Oh, and another problem with the movie - it's slow enough that my cowatchers and I could have the above discussion about the movie during the movie and not feel like we were missing the movie. Yep, some big slow patches in that middle section lead to wandering attentions and offscreen anecdotes a flyin'. The filmmakers take no care to clue us in on the layout of the Dark Ride, so in the later reels there's no sense of where anyone is at any time, and the place seems as big as a small town, which adds nothing to the suspense bank at all. There are also weird stylized directorial touches by Singer that bring nothing to the table, like the sped up patty cake game in the van, and Sigler being front and center while the background spins around her twice. Dial it back there, Hitchcock Junior! And the script has problems as well - giving us characters who are mostly at best unlikable and sometimes really annoying, and plot holes - I thought I heard something about a trip from California to New Orleans - by way of New Jersey? Worst navigation ever! Finally, and this is a big one - there's a big twist near the end - turns out one of the college kids had a secret agenda all along. Well, okay, during the final minutes of the movie I'm not going to say I was surprised, but I went with it. But now, having thought about it - this character was working overtime to get everyone into that funhouse - but the subplot of Jonah's escape plainly shows it to be a random bad luck thing involving a stupid choice on the part of his guards. And not in a "planning to escape first chance I get ah here it is now" kind of way either. You got Jonah sitting in catatonia in a room, followed by the guards blatantly breaking one of the cardinal food rules of his incarceration - yes, much like a Gremlin - followed by this event winding Jonah back up to his old murderous ways and putting him on the path to walking out and heading back to the Dark Ride. What incredible luck; that happening right on the same night when the plotter in the amusement park just happened to get several new victims lined up inside the joint. That's a key point of storytelling that these filmmakers totally tried to gloss over. And I'm calling them on it. Shenanigans indeed.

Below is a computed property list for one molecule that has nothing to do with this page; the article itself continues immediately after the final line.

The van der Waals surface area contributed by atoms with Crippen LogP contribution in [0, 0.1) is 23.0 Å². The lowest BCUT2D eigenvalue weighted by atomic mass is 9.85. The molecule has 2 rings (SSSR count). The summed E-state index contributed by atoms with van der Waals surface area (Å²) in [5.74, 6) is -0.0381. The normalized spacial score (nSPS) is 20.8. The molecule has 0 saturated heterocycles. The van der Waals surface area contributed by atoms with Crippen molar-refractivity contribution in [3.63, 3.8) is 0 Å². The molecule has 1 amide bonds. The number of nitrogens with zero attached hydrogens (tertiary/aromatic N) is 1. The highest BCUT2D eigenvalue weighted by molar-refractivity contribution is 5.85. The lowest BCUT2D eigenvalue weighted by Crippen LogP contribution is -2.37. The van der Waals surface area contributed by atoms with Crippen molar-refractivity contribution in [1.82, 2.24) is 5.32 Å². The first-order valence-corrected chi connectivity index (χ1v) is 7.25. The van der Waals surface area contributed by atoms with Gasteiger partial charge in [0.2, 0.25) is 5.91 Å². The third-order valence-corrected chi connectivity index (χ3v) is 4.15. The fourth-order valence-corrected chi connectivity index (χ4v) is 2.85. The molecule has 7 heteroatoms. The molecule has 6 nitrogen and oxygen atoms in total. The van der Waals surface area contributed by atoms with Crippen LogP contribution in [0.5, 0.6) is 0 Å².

So, in the end, this one might be worth a look for desperate slasher junkies in need of a fix, but they could save a lot of time and check out a death scenes compilation on YouTube. Everyone else? Your tickets to the Dark Ride are revoked. You can thank me later.






Let's Get Out of Here ?

At about 23:30, Atticus Todd wishes he hadn't given that meat to the vegan psycho.






Eye Candy ?

Though her character gets pretty annoying during the "screech-the-film-to-a-halt-and-watch-some-acting" monologue she gets in her opening scene, this department is called EYE candy, and she's in! Welcome aboard Andrea Bogart!




Dark Ride


Saying hey to Marcel while being a weathergirl (?)





Buddha Man's Capsule Review

Buddha Man says "Dark Ride goes off track in the early reels
and will make you want to call Hey Rube!"



You got that one right, BM! Until next post, you Can Poke Me With A Fork, Cause I Am Outta Here!

6 comments:

  1. Sounds like they missed a major plot opportunity. They could written it as/dropped a hint that the subplotter had visited psycho killer's Bedlam--and was responsible for setting him free. Could have made for some interesting twists and turns. Ah well.

    As I was reading your (entertaining and well-crafted!) review, I heard a way-back ad for a flick called Werewolves on Wheels. Sounds like Dark Ride may be Masterpiece Theater by comparison.

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    1. No, I've seen that one - and the Werewolves win! Paws down!

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  2. This killer was seriously lacking the panache of Jason or Michael. He was just meh. The ore was okay, but I didn't like the story. It was so implausible and not even in that I-know-there's-a-psycho-in-the-basement-but-I'm-going-anyway way. I wanted all of these kids dead ASAP because I could not stand them.

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  3. Rubbish. The death scenes are kick-ass, the rest just sucks.

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    Replies
    1. Yep - see - we do agree on most movies, MM!